In My Shoes With Milk & Honey

Always be authentically you: for Solange Garcia, these are words to live by. A Black British LGBTQ+ woman who credits her resilience, creativity and work ethic to growing up in a Portuguese immigrant community, Solange knows a thing or two about being your true self - and the success it can bring.

Today, Solange is the proud co-founder of Milk & Honey, a bespoke mouth jewellery brand that challenges stereotypes in a heavily male-dominated industry. Solange charts the course of her life, from her youthful side hustles to the realisation of a business that brings together her passion for storytelling and craftsmanship, while celebrating individuality.

As part of Pride Month, Solange will be partnering with The Elephant Room and Clarks for the One Month Mentors programme, sharing her expertise with a budding creative - watch this space for more info!

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Tell us about yourself and the journey to creating Milk & Honey.

In 2016, 3 years after graduating with a BA in Graphic Design, I took on freelance work. This is a rite of passage for any designer who didn’t get hired by an agency after university. At this point, designing for others was my only creative outlet. Along the way though, I discovered the art to building a campaign and witnessed the importance of advertising and marketing in creating new experiences and storytelling.

During this time, a friend of mine was running a side hustle making gold teeth; this was a huge upgrade from the instant eBay Grillz or the infamous DIY kitchen foil Grillz I owned as a kid living on a south London estate. I got my first gold cap made, and somehow managed to convince my friends to do the same. This was the real deal, I finally had a custom gold cap.

The day I lost them I went down a rabbit hole of researching and designing my own Grillz. I discovered how heavily male dominated the Grillz-making scene is. For a Black LGBTQ+ women like myself, spaces like those were often deemed uncomfortable, and we avoided them at all costs. This was underpinned by stigmas like gangsters and rappers being the only ones that wore Grillz and gold teeth. But I wasn’t a gangster or a rapper and I was interested in Grillz.

That’s where my vision for what later became Milk & Honey London was conceived. I had this idea, however no one was interested in making what I had designed. It was almost too cute, too intricate; overall, just too girly for any of the guys making Grillz at the time to be interested. It was like a lightbulb moment where my co-founder Tania Townsend and I realised, we could make something special. We could create Grillz for everyone but build a new experience by specifically targeting them at women.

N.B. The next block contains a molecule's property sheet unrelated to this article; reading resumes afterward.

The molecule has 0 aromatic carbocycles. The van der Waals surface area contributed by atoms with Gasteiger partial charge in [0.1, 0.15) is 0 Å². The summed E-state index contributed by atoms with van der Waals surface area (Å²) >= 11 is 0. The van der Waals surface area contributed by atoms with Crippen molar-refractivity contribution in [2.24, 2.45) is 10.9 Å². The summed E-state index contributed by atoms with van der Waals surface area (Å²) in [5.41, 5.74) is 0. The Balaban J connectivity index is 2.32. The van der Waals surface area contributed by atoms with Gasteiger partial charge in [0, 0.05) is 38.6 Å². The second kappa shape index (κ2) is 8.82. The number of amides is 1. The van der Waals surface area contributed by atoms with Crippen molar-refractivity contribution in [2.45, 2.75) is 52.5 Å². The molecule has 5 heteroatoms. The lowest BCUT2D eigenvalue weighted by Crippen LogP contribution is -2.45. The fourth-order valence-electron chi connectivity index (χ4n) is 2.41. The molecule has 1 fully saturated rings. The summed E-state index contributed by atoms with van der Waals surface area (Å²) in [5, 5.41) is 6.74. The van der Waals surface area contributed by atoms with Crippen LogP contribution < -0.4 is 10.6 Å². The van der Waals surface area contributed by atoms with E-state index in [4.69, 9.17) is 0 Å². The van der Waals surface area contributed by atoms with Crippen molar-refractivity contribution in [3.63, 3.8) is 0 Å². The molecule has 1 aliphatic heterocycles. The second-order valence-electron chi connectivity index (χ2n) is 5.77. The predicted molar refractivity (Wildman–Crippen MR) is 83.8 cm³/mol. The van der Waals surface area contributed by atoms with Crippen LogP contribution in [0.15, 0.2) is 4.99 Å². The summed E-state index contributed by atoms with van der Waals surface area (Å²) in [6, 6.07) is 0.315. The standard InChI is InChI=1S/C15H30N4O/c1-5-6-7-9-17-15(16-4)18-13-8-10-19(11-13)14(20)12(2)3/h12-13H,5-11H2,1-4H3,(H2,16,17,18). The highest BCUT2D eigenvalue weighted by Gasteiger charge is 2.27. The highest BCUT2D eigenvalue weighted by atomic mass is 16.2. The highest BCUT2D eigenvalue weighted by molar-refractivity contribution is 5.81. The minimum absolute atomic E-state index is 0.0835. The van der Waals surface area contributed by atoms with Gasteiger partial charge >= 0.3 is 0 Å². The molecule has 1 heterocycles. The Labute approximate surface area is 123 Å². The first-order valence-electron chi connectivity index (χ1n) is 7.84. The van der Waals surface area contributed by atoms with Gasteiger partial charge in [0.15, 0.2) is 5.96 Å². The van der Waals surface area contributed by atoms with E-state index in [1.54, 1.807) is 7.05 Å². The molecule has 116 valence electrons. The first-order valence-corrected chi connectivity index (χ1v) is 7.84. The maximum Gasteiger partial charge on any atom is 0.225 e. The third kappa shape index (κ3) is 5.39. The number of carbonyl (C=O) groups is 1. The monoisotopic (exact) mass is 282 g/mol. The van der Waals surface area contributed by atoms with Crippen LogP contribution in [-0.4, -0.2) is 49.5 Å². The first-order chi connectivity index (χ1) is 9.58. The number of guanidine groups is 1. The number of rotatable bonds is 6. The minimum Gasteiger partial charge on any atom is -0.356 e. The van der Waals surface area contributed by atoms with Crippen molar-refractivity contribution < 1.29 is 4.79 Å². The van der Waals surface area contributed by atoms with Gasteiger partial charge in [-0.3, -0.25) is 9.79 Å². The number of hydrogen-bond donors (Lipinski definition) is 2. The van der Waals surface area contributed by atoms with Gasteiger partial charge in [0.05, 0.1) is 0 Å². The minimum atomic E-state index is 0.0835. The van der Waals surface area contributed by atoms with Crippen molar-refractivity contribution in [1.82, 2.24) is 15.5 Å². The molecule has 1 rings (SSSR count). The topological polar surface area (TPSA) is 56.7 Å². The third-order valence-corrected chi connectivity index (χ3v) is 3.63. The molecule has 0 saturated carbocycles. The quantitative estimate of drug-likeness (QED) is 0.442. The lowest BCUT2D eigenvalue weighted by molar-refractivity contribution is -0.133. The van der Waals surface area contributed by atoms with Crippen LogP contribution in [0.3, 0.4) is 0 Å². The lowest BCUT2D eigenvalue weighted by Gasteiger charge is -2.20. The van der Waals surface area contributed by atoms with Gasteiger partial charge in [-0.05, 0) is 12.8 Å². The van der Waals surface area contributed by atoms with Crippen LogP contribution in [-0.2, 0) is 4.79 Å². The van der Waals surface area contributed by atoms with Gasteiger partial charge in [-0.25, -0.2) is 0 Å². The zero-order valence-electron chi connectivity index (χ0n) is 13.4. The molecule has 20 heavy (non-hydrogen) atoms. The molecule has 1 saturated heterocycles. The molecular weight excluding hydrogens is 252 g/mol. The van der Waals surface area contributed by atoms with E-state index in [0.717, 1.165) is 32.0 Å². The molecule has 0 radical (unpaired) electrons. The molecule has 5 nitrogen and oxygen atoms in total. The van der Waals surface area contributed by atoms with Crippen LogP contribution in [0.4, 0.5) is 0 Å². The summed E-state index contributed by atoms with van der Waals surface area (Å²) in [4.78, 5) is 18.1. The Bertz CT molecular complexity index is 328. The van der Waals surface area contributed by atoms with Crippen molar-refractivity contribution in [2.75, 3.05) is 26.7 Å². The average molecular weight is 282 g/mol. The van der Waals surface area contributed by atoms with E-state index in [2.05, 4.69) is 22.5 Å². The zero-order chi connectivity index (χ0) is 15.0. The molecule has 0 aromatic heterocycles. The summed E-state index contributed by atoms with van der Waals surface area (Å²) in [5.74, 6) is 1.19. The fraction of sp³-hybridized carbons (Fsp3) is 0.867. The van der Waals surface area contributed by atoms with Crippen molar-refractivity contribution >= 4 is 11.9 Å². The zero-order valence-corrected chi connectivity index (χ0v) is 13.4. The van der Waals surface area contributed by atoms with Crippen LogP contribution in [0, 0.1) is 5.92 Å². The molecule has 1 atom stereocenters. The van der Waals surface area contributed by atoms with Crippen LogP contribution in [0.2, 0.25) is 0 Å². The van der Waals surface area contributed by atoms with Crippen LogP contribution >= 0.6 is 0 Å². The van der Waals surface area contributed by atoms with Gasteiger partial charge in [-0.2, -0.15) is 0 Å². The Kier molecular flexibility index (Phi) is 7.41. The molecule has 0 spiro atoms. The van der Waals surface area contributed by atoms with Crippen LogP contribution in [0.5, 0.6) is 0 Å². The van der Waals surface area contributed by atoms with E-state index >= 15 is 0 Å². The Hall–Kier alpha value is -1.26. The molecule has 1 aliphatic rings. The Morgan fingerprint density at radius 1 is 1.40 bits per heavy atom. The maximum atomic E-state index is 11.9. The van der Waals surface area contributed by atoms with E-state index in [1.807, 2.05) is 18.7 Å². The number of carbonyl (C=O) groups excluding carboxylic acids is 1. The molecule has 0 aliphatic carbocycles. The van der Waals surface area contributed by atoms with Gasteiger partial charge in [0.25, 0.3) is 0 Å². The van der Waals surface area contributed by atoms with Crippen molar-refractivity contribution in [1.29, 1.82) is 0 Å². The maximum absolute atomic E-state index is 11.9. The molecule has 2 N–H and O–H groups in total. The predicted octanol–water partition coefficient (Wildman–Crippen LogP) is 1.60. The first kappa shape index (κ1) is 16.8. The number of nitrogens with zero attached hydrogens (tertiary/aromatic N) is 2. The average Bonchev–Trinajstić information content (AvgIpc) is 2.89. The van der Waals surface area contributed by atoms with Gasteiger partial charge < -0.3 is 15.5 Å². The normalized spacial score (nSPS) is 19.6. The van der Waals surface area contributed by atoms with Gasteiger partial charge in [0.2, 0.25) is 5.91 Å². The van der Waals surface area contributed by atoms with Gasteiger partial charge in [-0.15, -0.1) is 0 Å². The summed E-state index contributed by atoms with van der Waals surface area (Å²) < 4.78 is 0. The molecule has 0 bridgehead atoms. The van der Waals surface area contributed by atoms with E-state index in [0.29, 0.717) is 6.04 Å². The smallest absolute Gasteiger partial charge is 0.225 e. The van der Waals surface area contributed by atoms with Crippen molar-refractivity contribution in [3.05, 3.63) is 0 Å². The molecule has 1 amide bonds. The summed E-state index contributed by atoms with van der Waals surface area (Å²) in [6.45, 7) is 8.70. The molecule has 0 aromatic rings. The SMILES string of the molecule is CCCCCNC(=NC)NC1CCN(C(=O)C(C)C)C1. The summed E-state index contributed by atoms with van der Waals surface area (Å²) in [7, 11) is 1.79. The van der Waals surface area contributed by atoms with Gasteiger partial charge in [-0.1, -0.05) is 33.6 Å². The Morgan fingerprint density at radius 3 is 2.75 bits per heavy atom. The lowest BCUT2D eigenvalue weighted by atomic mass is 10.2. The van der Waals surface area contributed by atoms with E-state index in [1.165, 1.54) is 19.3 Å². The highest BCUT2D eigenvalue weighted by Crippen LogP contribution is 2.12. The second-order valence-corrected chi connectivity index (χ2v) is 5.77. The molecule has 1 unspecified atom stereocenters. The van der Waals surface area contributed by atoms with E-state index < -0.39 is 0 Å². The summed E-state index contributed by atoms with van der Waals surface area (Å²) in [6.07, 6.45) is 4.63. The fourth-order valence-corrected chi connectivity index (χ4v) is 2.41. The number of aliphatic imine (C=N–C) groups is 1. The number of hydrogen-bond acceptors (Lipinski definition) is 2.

It’s been 5 years since the Milk & Honey seed was planted and our purpose has never been as clear as it is now. Innovation, craftmanship, community, inclusivity and heritage. These are the values of Milk & Honey, but these are also my values. I want to continue to pave the way in telling the story in whatever art form I desire. For me, this is only the beginning.

“Hip Hop made Grillz what they are today, in the same way the NY Hip Hop scene and Jamaican culture did it for Clarks.”

What drives you, what makes you tick?

What drives me is seeing community joy - being an immigrant in the UK was my first true experience of that. I grew up around people and families who, like me and my mother, immigrated in search of a better life. In the process we built communities and spaces, sharing our culture, language and food. I learnt it was really all about taking pride in who we are, where we come from and sharing it in a different land.

Seeing pieces made by designers like Johnny Nelson, Pyers Moss, Telfar Clemens and Lafalaise Dion inspires me so much. They all have a message to tell, and they do it unapologetically by amplifying their love for Black culture and its heritage. I love them!

Hip Hop made Grillz what they are today, in the same way the NY Hip Hop scene and Jamaican culture did it for Clarks. Every piece I make at Milk & Honey is in honour of traditional jewellery design and the craftsmanship of Grillz, but we also get to do it boldly, by making way in mainstream fashion and music spaces.

Tell us about your personal style and what influenced it?

My influences constantly change; it really depends on what I’m doing and even sometimes what I’m learning. For example, if I feel like I want to serve a look, silk or linen is my love language. But if I’m in creative mode, being comfortable is all I care about, so you’ll probably find me kicking back in shorts and a hoodie. Overall, I’m laidback and love mixing styles, like throwing a vintage style tapestry jacket over last season’s Primark short. Providing I’m comfortable, I’ll always make an effort to show up and show out.

We’re recently celebrated Pride Month, tell us about any learnings or advice you would give to members of the LGBTQ+ community wanting to start a business.

My biggest lesson becoming an entrepreneur Is to be unapologetically passionate about what you do and to work towards not doubting yourself based on how people may receive you. You have the skill, this is your unique experience so tell your story, run your business the way YOU’VE designed it.

People may have opinions on what they think a person like you should be doing, but don’t allow them to govern what you do or how you do it. Because if you can’t be authentically yourself, how can you run an authentic business?

“I’m laid-back and love mixing styles, like throwing a vintage style tapestry jacket over last season’s Primark shorts.”